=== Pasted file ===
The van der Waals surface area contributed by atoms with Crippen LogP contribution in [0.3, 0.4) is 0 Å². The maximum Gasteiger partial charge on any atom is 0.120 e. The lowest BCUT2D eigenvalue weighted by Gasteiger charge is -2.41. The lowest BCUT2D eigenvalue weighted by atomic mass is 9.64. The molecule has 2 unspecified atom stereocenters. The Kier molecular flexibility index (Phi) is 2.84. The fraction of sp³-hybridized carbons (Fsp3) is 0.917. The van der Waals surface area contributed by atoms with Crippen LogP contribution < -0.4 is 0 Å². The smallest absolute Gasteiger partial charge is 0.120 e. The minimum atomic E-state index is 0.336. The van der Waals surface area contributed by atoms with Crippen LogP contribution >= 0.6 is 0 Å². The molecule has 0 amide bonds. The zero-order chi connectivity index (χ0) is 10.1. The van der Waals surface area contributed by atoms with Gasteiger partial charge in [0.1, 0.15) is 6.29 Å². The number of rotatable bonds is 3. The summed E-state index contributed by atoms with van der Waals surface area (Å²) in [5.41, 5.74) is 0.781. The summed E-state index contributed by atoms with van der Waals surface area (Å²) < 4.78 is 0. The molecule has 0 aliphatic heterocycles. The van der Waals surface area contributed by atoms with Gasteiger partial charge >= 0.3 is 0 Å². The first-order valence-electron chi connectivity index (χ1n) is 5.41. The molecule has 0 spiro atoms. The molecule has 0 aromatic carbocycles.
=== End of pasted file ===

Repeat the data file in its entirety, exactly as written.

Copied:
The van der Waals surface area contributed by atoms with Crippen LogP contribution in [0.3, 0.4) is 0 Å². The maximum Gasteiger partial charge on any atom is 0.120 e. The lowest BCUT2D eigenvalue weighted by Gasteiger charge is -2.41. The lowest BCUT2D eigenvalue weighted by atomic mass is 9.64. The molecule has 2 unspecified atom stereocenters. The Kier molecular flexibility index (Phi) is 2.84. The fraction of sp³-hybridized carbons (Fsp3) is 0.917. The van der Waals surface area contributed by atoms with Crippen LogP contribution < -0.4 is 0 Å². The smallest absolute Gasteiger partial charge is 0.120 e. The minimum atomic E-state index is 0.336. The van der Waals surface area contributed by atoms with Crippen LogP contribution >= 0.6 is 0 Å². The molecule has 0 amide bonds. The zero-order chi connectivity index (χ0) is 10.1. The van der Waals surface area contributed by atoms with Gasteiger partial charge in [0.1, 0.15) is 6.29 Å². The number of rotatable bonds is 3. The summed E-state index contributed by atoms with van der Waals surface area (Å²) in [5.41, 5.74) is 0.781. The summed E-state index contributed by atoms with van der Waals surface area (Å²) < 4.78 is 0. The molecule has 0 aliphatic heterocycles. The van der Waals surface area contributed by atoms with Gasteiger partial charge >= 0.3 is 0 Å². The first-order valence-electron chi connectivity index (χ1n) is 5.41. The molecule has 0 spiro atoms. The molecule has 0 aromatic carbocycles.